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Thread started 04 Jul 2018 (Wednesday) 13:34
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Conceptual Question About Circular Polarizer

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Jul 04, 2018 13:34 |  #1

I have a wide angle Tokina 11-16 and I have a good quality circular polarizer attached to it. Aren't the effects of the CP essentially the same as not using one but rather editing saturation, vibrance & clarity when editing the image. Trying to understand the real advantage of using a CP. Thank You.

Canon 7D Mark II; Canon 70-300mm "L"; Canon 100mm Macro; Tamron 24-70mm; Tokina 11-16mm 2.8

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Jul 04, 2018 13:42 |  #2

A polarizer attenuates reflections from non-metallic surfaces like water. Post-processing can't do that.

A polarizer also darkens skies, and that can be simulated in post.

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Jul 04, 2018 14:12 |  #3

Polarizing filters are absolutely effective for their purpose which is to handle reflective surfaces, be it water, skin, foliage, etc. Very effective and what they do cannot be reproduced in post-processing without insane dynamic range. The effects on saturation and all that, sure, that can be mimiced in post. But the removal of reflections cannot be done in post.

Here's an example of polarizer off / on and its direct intended effect that cannot be reproduced in post:

No polarizer:

Terrible glare/reflections that clips data and makes it harder to expose properly.

IMAGE LINK:​YM  (external link) IMG_3146 (external link) by Martin Wise (external link), on Flickr

Polarizer on:

Notice the sand, leaves, foliage, etc, and skin, it makes a huge difference.

IMAGE LINK:​BC  (external link) IMG_3147 (external link) by Martin Wise (external link), on Flickr


That said, CPL's can be really bad on ultrawide angle lenses and produce weird gradients and artifacts due to the wide angles.

Here's an example of that, where the gradient is obvious, due to the wide angle (this is 10mm on APS-C):

IMAGE LINK:​rh  (external link) a381_procmark (external link) by Martin Wise (external link), on Flickr

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Jul 04, 2018 14:21 |  #4

A CPL will reduce reflections from most all surfaces to a degree. It will make colors richer and skies darker.

I've found that many people that try using one don't realize that you have to orient it to the sun. Years ago the CPLs had a little mark on them that is meant to point toward the sun. My newer B&W does not have this so you need to find out witch way to point it and mark it. Simply take it outside and roll it between your fingers while looking at most anything. You'll see certain surfaces change intensity, darken or the reflections will disappear. That is when the polarizer is properly oriented.

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Post edited 4 months ago by Capn Jack. (2 edits in all)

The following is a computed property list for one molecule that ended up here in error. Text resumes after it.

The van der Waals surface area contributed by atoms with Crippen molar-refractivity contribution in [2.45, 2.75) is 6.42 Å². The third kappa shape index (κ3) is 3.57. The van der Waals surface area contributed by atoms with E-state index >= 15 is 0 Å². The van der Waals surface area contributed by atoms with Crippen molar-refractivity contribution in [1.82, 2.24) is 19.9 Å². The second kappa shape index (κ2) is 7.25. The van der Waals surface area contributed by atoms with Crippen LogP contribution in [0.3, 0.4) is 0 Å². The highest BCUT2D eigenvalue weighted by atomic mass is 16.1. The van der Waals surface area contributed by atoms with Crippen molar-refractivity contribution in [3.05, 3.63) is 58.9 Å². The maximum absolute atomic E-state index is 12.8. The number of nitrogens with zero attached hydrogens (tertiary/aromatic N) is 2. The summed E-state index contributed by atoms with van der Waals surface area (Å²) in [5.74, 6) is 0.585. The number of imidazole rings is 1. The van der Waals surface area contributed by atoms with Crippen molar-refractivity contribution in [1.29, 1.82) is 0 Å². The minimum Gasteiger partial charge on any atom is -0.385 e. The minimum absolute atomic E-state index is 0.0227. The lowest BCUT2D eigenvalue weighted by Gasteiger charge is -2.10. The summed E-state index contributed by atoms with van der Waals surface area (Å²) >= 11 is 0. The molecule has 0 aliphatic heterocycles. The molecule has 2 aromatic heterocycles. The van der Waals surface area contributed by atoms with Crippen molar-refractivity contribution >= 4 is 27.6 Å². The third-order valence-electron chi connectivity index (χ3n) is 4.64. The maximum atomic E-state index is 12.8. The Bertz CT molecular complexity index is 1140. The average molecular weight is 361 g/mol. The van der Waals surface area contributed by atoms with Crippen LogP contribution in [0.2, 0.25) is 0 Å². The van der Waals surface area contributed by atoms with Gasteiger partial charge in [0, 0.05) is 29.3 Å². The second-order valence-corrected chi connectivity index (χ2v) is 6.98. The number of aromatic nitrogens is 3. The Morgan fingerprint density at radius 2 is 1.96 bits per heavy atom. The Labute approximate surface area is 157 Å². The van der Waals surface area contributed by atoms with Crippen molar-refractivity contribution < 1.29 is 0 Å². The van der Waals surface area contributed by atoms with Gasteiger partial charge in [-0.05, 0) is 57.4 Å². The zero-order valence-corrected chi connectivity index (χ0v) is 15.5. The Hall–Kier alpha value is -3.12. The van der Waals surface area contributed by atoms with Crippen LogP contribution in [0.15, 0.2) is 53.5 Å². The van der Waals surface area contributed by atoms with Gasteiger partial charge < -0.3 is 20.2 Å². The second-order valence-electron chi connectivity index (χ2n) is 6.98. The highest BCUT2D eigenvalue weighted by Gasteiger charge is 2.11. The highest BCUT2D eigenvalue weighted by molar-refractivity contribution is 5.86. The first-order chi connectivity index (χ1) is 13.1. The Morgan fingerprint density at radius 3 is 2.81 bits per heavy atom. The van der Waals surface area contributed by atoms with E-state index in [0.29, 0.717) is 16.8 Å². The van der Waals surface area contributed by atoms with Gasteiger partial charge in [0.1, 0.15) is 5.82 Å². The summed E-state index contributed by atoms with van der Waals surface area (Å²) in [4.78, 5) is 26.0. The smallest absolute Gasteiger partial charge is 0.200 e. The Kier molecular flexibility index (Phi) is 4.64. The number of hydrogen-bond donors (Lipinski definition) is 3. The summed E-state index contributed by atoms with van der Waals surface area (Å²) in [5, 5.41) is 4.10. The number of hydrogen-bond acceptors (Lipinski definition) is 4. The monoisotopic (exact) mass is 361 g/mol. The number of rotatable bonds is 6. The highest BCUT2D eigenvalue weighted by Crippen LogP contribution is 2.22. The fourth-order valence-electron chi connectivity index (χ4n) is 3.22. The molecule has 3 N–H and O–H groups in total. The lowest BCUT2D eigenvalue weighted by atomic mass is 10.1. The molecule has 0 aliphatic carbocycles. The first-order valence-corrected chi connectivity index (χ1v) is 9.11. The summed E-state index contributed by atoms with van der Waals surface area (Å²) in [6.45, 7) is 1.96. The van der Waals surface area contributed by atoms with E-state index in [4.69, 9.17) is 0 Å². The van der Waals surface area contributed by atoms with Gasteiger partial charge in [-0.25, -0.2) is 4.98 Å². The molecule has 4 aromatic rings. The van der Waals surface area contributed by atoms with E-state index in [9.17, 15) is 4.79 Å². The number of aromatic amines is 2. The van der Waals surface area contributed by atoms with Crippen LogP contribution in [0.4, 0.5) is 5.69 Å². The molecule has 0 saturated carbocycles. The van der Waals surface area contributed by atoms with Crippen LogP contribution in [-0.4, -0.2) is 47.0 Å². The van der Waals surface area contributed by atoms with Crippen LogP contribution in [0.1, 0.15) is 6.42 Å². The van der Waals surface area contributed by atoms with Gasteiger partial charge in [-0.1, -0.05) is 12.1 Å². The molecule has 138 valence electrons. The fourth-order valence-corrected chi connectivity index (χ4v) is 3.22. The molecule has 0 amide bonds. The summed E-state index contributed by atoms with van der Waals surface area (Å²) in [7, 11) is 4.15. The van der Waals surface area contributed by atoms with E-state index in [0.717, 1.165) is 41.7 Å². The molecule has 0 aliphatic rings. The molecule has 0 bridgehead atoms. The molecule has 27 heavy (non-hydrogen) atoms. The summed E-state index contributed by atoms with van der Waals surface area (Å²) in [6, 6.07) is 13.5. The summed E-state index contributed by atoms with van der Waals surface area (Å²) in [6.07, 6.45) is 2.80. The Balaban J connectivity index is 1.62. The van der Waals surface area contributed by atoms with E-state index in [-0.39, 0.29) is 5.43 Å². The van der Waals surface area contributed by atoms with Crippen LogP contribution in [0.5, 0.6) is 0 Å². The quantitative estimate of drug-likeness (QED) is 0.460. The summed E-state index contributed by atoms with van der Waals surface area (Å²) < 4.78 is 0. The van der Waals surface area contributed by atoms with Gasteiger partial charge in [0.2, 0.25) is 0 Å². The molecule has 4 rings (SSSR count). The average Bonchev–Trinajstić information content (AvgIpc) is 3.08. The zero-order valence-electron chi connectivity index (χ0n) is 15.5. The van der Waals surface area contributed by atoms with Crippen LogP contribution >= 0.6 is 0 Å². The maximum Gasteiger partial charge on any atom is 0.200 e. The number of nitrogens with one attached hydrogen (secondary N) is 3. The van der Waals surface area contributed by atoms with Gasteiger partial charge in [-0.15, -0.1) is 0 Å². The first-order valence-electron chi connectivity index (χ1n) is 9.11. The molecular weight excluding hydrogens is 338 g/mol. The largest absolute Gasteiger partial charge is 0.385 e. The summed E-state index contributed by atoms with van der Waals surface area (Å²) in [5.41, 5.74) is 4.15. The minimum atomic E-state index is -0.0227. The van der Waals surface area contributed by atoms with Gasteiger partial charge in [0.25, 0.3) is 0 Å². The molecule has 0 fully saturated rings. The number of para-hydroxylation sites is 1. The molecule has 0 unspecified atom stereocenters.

Jul 04, 2018 16:08 |  #5

A polarizer passes light that possesses a certain plane of polarization while blocking light not in that plane.

When light is reflected, it's plane of polarization tends to be parallel to the reflecting surface, so reflections can be greatly reduced with a polarizer. Aside from the uses mentioned above, it can also be used to reduce reflections from glass, such a photographing an object inside a glass case- my personal experience is that it can make a great deal of difference.

Likewise, scattered light (which is what we see in the sky) is also polarized- this polarization is proportional to cos**2(theta) where theta is the angle from the incident light. This is why a wide-angle photograph (whether from a wide-angle lens, or a stitched image) shows the banding mentioned above; we are seeing light scattered from a different angle relative to the sun. I didn't know about the mark mentioned by @saea501, but that might help with the banding. It also suggests that shooting towards, or away, from the sun with a polarizer will have minimal effects.

It is interesting (or annoying) sometimes to have polarized light (from the sky or reflected from something) impinge on something that has stress, such as a tempered car window or an airplane window while using a polarizer. You can get interesting (or annoying) patterns or colors.

These effects can't be replicated on software; polarizers are one of the few filters which can't be duplicated in software.

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Jul 04, 2018 17:50 |  #6

Even at 24mm I've had the dreaded uneven polarisation effect when my subject matter is not exactly at 90° with respect to the sun. I wouldn't recommend using a polariser for darkening skies on landscape images shot with a wide angle. I prefer to use ND grads for that.

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Conceptual Question About Circular Polarizer
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